RELATED TO: Darkie's/Darkey's Wail; Drivin' Nails in My Coffin; What Are We Waiting For/On?; Okalli Malli; KC Blues

SOURCES: Laws I1, "John Henry". Leach, pp. 756-759, "John Henry" (2 texts). Friedman, p. 383, "John Henry" (6 texts, but only three are true versions of "John Henry"; the rest appear to be variants of "Nine Pound Hammer"); PBB 109, "John Henry" (1 text). McNeil-SFB1, pp. 150-153, "John Henry" (1 text, 1 tune). Sandburg, pp. 24-25, "John Henry" (1 text, 1 tune). Combs/Wilgus 81, pp. 164-165, "John Henry (The Steel-Driving Man)" (1 text); Lomax-FSUSA 74, "John Henry" (2 texts, 2 tunes). Lomax-FSNA 298, "John Henry-I"; 299, "John Henry-II" (2 texts, 2 tunes, the first containing a large portion of "Hang Me, Oh Hang Me/Been All Around This World" or a relative). Lomax-ABFS, pp. 3-10, "John Henry" (2 texts, 1 tune). Ritchie-SingFam, pp. 240-241, "[John Henry]" (1 text, 1 tune). Asch/Dunson/Raim, p. 52 "Gonna Die With My Hammer In My Hand (John Henry)" (1 text, 1 tune); Hodgart, p. 243, "John Henry" (1 text). Arnett, p. 111, "John Henry" (1 text, 1 tune). Botkin-SoFolklr, p. 748, "The Death of John Henry" (1 text, 1 tune -- a strange version, sung, and partly spoken, by Dave Macon. It starts with the death and funeral, then goes back to the familiar story). American Ballads and Folk Songs, MacMillan, Bk (1934), p. 5; American Folk Songs for Children, Doubleday/Zephyr Books, Bk (1948), p.154; American Folk Songs for Children, Doubleday/Zephyr Books, Bk (1948), p.156 (Every Monday Morning); Native American Balladry, Amer. Folklore Society, Bk (1964), p246; American Songbag, Harcourt Brace Jovan..., Sof (1955), p 24; Anthology of American Folk Music, Oak, Sof (1973), p 52 (Gonna Die With My Hammer in my Hand); Atkins, Chet. Chet Atkins "off the record", Mel Bay, fol (1976), p44; Bonner, Henry. Sweet Bunch of Daisies, Colonial Press, Bk (1991), p 13; Cephas, John. Southern Folk Ballads, Vol. 1. American Originals: A Heritage..., August House, Sof (1987), p.150; Pattman, Neal. Folk Visions & Voices. Traditional Music & Song in North Georgia, University of Georgia, Bk (1983), p188; Ritchie, Jean. Singing Family of the Cumberlands, Oak, Bk (1955), p.241; Seeger, Pete. How to Play the Five String Banjo, Seeger, sof (1962), p14; Seeger, Pete. How to Play the Five String Banjo, Seeger, sof (1962), p33; Stokes, Lee. Sweet Bunch of Daisies, Colonial Press, Bk (1991), p 12;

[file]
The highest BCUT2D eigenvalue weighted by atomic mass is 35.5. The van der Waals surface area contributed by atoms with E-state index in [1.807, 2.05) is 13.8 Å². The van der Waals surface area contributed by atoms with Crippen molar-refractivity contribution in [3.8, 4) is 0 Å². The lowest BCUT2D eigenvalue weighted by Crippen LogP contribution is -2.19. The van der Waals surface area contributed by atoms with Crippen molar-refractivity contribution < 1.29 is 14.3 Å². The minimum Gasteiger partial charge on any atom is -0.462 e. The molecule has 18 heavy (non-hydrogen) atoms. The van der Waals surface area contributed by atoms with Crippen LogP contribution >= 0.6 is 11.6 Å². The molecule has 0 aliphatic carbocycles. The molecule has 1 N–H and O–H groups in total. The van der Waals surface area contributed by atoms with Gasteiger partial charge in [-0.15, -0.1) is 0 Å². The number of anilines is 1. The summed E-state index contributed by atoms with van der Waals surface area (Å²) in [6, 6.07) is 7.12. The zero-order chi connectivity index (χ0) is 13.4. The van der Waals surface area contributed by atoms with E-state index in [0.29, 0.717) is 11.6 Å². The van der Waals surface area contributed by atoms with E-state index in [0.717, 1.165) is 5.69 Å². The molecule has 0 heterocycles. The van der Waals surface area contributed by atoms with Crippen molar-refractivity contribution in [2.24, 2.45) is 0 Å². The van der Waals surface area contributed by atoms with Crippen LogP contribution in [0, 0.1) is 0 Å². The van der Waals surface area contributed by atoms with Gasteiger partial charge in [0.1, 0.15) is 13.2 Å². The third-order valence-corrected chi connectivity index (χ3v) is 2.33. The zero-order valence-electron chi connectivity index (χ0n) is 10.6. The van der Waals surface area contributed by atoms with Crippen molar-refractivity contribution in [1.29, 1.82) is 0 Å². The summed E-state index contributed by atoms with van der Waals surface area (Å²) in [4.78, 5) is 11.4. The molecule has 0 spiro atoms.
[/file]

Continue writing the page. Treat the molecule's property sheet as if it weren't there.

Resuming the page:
NOTES: One Part; Key G (Various Keys). One of the most popular of all American folksongs, the raging debate started in the 1920’s about the identity of the real John Henry goes on. Here’s a few books about the investigation: "John Henry: Tracking Down A Negro Legend" by Guy B Johnson (Chapel Hill, 1929) "John Henry: A Folklore Study" by Chappell (Jena, 1933). Brett Williams: "John Henry: A Bio-Bibliography (Greenwood Press, 1983).

Norm Cohen in 'The Long Steel Rail', p. 574-6, 1981, discusses the various theories, and says he can't be confident of the answers. “I don't know of anything on the origins of the "John Henry" ballads beyond what I wrote in Long Steel Rail, but there is a more recent bibliography for those inclined to check it out on their own: Brett Williams: "John Henry: A Bio-Bibliography (Greenwood Press, 1983). It's easy to attach all sorts of psycho-sociological theories to the ballad--including Marxist and Freudian interpretations; but as for hard facts about the origins of the story, we'll never get any closer than Guy Johnson and Louis Chappel did in the 1920s when they tried to interview anyone who claimed to remember anything about the building of the Big Bend (actually "Great Bend") tunnel to which the legend was most frequently attached. Which was not very close.”

While the identity of John Henry may never be conclusively proven, there are many interesting theories, based on fact, that are worth considering. Here are two theories:

WEST VIRGINIA ORIGIN: Lomax credits Chappell with the tracking of the major folk hero's roots. "He (Chappell) pinpointed the scene of the ballad to the Big Bend Tunnel on the C & O, R.R. in the West Virgina Mountains about 1870. 1 1/4 mile long, the Big Bend was the biggest tunnel job attempted by man up to that date". Lomax believes that John Henry is a descendent of Old John the trickster slave and that the origins of the song springs from the old Hammer song and Lass Of Roch Royal.